In 1960, the Minneapolis Lakers packed their short shorts, set shots and Chuck Taylors and moved to Los Angeles.

A mere 63 years later, Minnesota basketball fans can begin the recovery process.

Thursday night at Target Center, the Minnesota Timberwolves faced the carpet-bagging Lakers at Target Center, and in a rare and historic moment, could offer proof that they have the better team and the better plan.

While the Wolves have spent much of their history competing to be the worst franchise in the history of major American professional sports, the L.A. Lakers have become synonymous with bling — championship rings and celebrity jewelry flashing for the courtside cameras. At least the Wolves had that one guy who slapped his program on the court.

Even the Wolves' one superior season — their playoff run in 2004 — ended in a six-game loss in the Western Conference finals to the Lakers.

Thanks to the Wolves' excellence this season, for once a head-to-head comparison between the teams doesn't leave older Minnesotans feeling nostalgic about Slater Martin tossing a lob pass to George Mikan.

Start with the obvious. The Wolves couldn't wait to get rid of D'Angelo Russell, whom they benched during a playoff series. The Lakers eagerly accepted him…then benched him during a playoff series.

Russell is playing at a career-worst level this month, and the Wolves traded him for two of the top eight players on a team that has the best record in the Western Conference: point guard and leader Mike Conley, and the valuable Nickeil Alexander-Walker.

Look at the teams' stars. LeBron James might be the greatest player who ever lived, and he continues to excel as he nears his 39th birthday, but the Lakers are so dependent on James that he has been playing more than 34 minutes a night on average.

That's more than any Timberwolf. Minnesota star Anthony Edwards leads the Wolves with exactly 34 minutes a game, and he's 22.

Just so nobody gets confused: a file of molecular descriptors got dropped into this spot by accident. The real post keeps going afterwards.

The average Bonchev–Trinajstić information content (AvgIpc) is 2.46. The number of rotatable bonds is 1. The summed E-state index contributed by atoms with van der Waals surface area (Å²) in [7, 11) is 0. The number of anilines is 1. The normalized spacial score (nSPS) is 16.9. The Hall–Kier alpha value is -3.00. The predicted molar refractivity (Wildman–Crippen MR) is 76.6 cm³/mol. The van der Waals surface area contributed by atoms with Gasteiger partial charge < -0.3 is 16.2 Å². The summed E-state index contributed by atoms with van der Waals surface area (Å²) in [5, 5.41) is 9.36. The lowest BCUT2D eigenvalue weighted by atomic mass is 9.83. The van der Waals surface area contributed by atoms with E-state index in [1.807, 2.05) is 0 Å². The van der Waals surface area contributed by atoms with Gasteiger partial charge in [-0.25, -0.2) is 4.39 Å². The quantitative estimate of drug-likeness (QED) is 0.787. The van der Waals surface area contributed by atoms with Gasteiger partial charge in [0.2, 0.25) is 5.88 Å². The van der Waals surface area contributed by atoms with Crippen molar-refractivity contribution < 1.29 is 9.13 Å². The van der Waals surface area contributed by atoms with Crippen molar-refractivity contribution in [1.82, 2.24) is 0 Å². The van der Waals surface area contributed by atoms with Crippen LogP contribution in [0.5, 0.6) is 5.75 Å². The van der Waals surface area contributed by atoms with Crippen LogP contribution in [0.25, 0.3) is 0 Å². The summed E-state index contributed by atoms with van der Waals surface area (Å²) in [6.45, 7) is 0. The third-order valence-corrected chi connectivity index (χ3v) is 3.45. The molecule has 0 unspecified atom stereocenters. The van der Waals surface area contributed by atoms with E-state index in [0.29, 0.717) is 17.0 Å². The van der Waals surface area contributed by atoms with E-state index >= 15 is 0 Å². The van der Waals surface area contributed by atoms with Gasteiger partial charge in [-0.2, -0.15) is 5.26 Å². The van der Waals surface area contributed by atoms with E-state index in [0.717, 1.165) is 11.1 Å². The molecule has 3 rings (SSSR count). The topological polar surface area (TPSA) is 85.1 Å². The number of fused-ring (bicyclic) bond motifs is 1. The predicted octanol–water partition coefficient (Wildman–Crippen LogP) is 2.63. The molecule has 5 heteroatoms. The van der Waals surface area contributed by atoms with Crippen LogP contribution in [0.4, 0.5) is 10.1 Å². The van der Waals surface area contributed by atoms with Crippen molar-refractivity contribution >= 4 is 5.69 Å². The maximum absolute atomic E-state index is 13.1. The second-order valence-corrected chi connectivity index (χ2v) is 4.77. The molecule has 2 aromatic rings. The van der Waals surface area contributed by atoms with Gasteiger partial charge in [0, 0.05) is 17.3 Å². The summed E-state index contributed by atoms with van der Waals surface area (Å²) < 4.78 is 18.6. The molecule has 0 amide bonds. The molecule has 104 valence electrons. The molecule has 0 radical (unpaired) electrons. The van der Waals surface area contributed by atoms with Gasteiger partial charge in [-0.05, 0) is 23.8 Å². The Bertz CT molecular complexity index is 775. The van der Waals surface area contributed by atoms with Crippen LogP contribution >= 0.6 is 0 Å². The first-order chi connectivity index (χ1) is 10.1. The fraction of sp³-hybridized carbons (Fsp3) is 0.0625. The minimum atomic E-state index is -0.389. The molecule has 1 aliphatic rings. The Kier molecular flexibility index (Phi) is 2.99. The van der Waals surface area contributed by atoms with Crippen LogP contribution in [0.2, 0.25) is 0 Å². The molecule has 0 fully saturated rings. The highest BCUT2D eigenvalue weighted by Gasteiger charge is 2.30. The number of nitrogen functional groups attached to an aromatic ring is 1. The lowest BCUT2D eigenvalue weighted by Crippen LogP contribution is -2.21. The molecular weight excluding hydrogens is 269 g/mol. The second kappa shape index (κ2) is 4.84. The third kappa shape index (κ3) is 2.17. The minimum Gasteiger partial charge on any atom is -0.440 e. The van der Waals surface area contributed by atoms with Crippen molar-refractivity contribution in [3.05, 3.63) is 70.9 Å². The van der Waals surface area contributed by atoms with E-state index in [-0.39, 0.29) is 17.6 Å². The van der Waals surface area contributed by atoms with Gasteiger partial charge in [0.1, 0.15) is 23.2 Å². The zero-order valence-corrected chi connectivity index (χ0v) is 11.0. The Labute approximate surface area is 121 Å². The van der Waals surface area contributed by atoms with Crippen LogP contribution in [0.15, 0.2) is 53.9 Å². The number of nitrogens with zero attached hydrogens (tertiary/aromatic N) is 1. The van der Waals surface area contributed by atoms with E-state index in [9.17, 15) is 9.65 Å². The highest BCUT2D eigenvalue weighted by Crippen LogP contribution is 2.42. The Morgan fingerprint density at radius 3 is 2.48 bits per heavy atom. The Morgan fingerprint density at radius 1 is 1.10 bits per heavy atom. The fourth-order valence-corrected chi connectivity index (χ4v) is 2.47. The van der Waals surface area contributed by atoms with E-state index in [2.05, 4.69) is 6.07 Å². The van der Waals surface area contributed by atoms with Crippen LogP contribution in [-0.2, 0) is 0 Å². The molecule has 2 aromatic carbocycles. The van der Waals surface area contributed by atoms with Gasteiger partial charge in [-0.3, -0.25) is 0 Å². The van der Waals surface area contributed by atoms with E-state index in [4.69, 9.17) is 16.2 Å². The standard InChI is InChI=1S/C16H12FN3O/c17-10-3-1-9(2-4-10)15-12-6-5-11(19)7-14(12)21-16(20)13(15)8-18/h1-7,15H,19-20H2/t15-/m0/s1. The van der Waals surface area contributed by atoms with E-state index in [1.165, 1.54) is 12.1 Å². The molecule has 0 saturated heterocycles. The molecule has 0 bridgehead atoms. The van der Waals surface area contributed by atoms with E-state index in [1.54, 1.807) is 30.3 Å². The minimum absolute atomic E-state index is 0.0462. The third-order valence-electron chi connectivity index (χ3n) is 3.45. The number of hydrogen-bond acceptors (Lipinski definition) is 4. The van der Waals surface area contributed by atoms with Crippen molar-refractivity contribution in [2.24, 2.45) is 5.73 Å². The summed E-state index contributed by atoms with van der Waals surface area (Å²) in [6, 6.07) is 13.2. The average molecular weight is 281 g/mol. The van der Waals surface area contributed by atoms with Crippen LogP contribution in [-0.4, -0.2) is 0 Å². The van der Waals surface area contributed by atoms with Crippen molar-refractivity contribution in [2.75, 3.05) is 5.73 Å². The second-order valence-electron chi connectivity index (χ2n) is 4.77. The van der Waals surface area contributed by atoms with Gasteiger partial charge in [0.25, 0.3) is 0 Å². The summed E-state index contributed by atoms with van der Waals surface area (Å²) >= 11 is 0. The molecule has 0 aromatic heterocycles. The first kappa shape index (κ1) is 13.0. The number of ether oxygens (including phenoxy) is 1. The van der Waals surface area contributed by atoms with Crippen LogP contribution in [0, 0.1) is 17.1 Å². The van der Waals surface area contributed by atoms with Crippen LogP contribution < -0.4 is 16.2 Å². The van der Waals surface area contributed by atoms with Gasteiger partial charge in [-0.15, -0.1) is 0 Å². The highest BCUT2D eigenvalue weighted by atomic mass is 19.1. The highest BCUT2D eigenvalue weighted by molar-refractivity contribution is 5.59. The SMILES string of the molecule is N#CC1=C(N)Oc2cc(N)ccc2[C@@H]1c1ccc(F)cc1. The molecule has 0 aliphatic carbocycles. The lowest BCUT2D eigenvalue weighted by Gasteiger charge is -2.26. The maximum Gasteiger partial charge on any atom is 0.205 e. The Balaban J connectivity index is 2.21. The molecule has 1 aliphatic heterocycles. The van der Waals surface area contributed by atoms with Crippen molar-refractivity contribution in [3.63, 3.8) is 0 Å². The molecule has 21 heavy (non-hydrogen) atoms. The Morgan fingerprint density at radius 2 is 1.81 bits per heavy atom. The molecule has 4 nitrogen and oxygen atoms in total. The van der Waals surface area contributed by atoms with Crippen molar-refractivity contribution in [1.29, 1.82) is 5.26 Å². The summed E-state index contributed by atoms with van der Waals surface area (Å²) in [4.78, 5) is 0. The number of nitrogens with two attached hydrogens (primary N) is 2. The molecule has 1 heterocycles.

The Lakers are dependent on the aged James and the inconsistent Anthony Davis. James was given the night off on Thursday after the Lakers lost in Chicago on Wednesday night, the Lakers' third straight loss.

The Wolves have one of the best records in the NBA and lead the Western Conference. The Lakers entered Thursday's game as the No. 8 seed.

The Wolves have the better roster, and have their best players — Edwards, Karl-Anthony Towns, Rudy Gobert and Jaden McDaniels — locked into long-term contracts. The Lakers' plan is for LeBron to undergo an experimental cell-replacement surgery their team doctors are about to invent.

The Lakers believe in load management — resting stars to keep them fresh. The Wolves' coaching staff and players believe in playing. No Wolves were given the night off on Thursday, even though they played a difficult game in Philadelphia on Wednesday night.

"We wanted to try to create an identity, and wanted that to be part of our identity," Finch said. "I think it leads to resilience, mental toughness, the ability to bounce back."

Thursday night, the Wolves announced that this game had produced the largest revenue of any game in franchise history.

"Ticket prices are higher than ever," Wolves coach Chris Finch said with a smile. "No, it's been fun. It's fun to watch you grow year over year. It's been exciting, and now we're getting consistent results. People like to watch this team play, which is what we always set out to do — you know, give them a product that they like, and appreciate. We certainly appreciate their support."

Give the Lakers credit: they summoned enough energy to win the NBA's inaugural in-season tournament. Lakers coach Darvin Ham said his team is still recovering from that ordeal, and a difficult travel schedule, which sounds like an excuse beneath such a rich and ambitious franchise.

Add in the Wolves' 118-111 victory Thursday night, and just 63 years after the Lakers left Minneapolis, Minnesotan basketball fans can finally say they have the better team, without laughing or crying.

Correction: A previous version of this column misspelled the first name of Lakers coach Darvin Ham.